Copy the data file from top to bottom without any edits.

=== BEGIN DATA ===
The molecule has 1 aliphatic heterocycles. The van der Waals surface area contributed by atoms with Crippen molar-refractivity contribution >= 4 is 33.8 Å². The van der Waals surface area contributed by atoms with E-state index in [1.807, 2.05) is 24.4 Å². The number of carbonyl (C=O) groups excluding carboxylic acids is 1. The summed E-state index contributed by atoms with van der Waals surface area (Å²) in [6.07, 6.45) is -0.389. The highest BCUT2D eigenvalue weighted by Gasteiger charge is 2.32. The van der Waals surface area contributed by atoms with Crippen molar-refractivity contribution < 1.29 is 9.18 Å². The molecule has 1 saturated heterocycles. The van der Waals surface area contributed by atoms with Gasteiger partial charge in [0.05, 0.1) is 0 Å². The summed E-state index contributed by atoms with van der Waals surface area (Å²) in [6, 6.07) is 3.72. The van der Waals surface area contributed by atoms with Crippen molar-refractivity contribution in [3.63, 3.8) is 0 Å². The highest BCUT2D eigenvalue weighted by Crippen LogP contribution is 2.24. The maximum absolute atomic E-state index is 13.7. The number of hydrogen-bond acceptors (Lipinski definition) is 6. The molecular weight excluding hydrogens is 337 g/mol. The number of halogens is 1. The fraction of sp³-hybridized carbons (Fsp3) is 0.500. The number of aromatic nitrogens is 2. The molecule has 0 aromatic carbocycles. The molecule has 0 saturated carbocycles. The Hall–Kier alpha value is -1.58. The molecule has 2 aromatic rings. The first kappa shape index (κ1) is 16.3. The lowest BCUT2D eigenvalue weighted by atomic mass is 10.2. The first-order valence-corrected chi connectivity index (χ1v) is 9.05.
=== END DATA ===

The molecule has 1 aliphatic heterocycles. The van der Waals surface area contributed by atoms with Crippen molar-refractivity contribution >= 4 is 33.8 Å². The van der Waals surface area contributed by atoms with E-state index in [1.807, 2.05) is 24.4 Å². The number of carbonyl (C=O) groups excluding carboxylic acids is 1. The summed E-state index contributed by atoms with van der Waals surface area (Å²) in [6.07, 6.45) is -0.389. The highest BCUT2D eigenvalue weighted by Gasteiger charge is 2.32. The van der Waals surface area contributed by atoms with Crippen molar-refractivity contribution < 1.29 is 9.18 Å². The molecule has 1 saturated heterocycles. The van der Waals surface area contributed by atoms with Gasteiger partial charge in [0.05, 0.1) is 0 Å². The summed E-state index contributed by atoms with van der Waals surface area (Å²) in [6, 6.07) is 3.72. The van der Waals surface area contributed by atoms with Crippen molar-refractivity contribution in [3.63, 3.8) is 0 Å². The highest BCUT2D eigenvalue weighted by Crippen LogP contribution is 2.24. The maximum absolute atomic E-state index is 13.7. The number of hydrogen-bond acceptors (Lipinski definition) is 6. The molecular weight excluding hydrogens is 337 g/mol. The number of halogens is 1. The fraction of sp³-hybridized carbons (Fsp3) is 0.500. The number of aromatic nitrogens is 2. The molecule has 0 aromatic carbocycles. The molecule has 0 saturated carbocycles. The Hall–Kier alpha value is -1.58. The molecule has 2 aromatic rings. The first kappa shape index (κ1) is 16.3. The lowest BCUT2D eigenvalue weighted by atomic mass is 10.2. The first-order valence-corrected chi connectivity index (χ1v) is 9.05.